Putting together a project for a science fair can be a fun family bonding experience. Children are like sponges, they are inquisitive and they love learning. Selecting a project that allows your child to participate and experiment is essential. There is nothing worse than going to a science fair and seeing projects created by parents with little to no participation from their children. The most important aspect of choosing a project, is to pick something that interest your child and is on their academic level.
Making an Ecosystem in a bottle is an excellent elementary level science project. To complete this experiment you will need a 1-2 gallon glass food jar. Small animals like snails, insects, or tadpoles. You will also need a sun lamp, a heat lamp, pond water, plants and some form of pollutant. For set up you will fill the jar half way with the pond water, then put a few plants and animals. Allow the ecosystem to stabilize for several days and then record the status of the plants and animals. Then you will introduce a pollutant such as fertilizer or salt. After several days you will again record the status of your ecosystem. Some variables to this experiment may include reducing and increasing exposure to sunlight or heat. The overall point to this experiment is to note the changes in environment caused by the different conditions and relate the changes to environmental causes either natural or man made.
Growing you own mold is another interesting experiment for elementary aged children. In this experiment you will have several different samples with different variable and note the differences. To conduct this experiment you will need several pieces of bread, an eye dropper, and sandwich bags. You will vary the amount of water placed on the bread. The amount of light the bread is exposed to. The temperature the bread is exposed to and the freshness of the bread itself. When you have given an equal amount of time to all test subjects and noted daily your findings you will state your conclusions. Have the children examine what situation causes the greatest mold growth and what situation helped prevent the mold growth.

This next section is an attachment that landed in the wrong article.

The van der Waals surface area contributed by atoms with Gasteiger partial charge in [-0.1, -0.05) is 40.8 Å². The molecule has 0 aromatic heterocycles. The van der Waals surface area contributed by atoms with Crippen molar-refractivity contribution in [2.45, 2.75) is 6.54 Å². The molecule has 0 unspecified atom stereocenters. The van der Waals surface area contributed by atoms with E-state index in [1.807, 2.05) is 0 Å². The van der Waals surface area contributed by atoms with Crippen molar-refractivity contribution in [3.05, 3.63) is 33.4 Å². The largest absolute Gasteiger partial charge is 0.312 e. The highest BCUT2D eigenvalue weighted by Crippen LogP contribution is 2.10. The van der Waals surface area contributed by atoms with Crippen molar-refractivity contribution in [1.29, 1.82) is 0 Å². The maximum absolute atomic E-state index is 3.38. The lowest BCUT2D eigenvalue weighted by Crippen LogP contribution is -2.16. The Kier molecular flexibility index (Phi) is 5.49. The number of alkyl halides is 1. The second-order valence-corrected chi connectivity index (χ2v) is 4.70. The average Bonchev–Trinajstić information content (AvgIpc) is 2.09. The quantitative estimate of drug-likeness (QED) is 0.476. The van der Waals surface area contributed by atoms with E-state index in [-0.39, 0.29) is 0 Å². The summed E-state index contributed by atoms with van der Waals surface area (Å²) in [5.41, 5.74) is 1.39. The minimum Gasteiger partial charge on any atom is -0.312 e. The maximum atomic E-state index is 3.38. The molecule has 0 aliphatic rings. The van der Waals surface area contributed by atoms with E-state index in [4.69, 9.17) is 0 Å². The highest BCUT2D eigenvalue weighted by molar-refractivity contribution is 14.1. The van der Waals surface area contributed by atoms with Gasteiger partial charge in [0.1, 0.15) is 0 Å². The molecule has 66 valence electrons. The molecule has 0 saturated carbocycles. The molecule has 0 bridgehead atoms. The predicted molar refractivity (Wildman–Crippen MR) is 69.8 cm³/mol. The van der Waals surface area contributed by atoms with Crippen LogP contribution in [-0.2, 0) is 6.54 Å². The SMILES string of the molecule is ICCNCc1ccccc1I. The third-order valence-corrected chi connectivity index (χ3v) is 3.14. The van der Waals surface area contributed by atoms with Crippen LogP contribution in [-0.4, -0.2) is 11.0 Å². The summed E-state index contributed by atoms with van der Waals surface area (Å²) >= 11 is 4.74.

A baking soda volcano is a classic science fair standard. It is easy to do and your child can present it without the volcano noting just the chemical reaction involved. Items needed to produce this exciting explosion are Baking Soda, Vinegar, a container large enough to control the reaction and safety items such as goggles and paper towels. To conduct the experiment you simply mix the two ingredients in the container stand back and observe what happens. Some key points to review with your child during this experiment would be the chemical reaction between the Baking Soda / Sodium Bicarbonate and the Vinegar / acid. Additionally, review that the end result of this reaction is Carbon Dioxide and that is the source of the foam and noise.
Making your own crystals is a fun and popular experiment, because for some reason kids love rocks. To conduct this experiment you will need 1/4 cup Epsom salt, 1/2 cup water, a shallow dish or pie pan, sponges cut or whole and food coloring. To make your crystals you will start by boiling the water. After the water is boiled you will add the Epsom salt and stir until it is dissolved. Add desired coloring. Then you can either pour the liquid over a small section of sponge or just skip the sponge and pour directly into the dish covering the bottom only. Place your dish in a sunny location and watch as the crystals form. Note with your child how crystals are formed as the water evaporates. Have you child keep a journal charting the progress of the crystals formation over the few days it will take for the crystals to form. To vary this project and make it more of an experiment you can use different ingredients to make the crystals and note the differences in size, shape and formation time. Some other formulas that work for crystal formation are 6 tablespoons of Monoammonium Phosphate and a 1/2 cup of hot water with food coloring if desired. Mix ingredients together until dissolved and place in container as with original experiment. Another way to form crystals is with 3 tablespoons Borax and 1 cup boiling water. You add Borax one tablespoon at a time and dissolve into water. Add food coloring if you like and then pour into a jar. Record findings and differences between three experiments.
These suggestions are all common experiments that for the most part can be conducted fairly and easily with items you have in your home. Creating a presentation using poster board, photos and recorded findings will complete each of these projects. Remember have fun with your science fair project and make it family affair.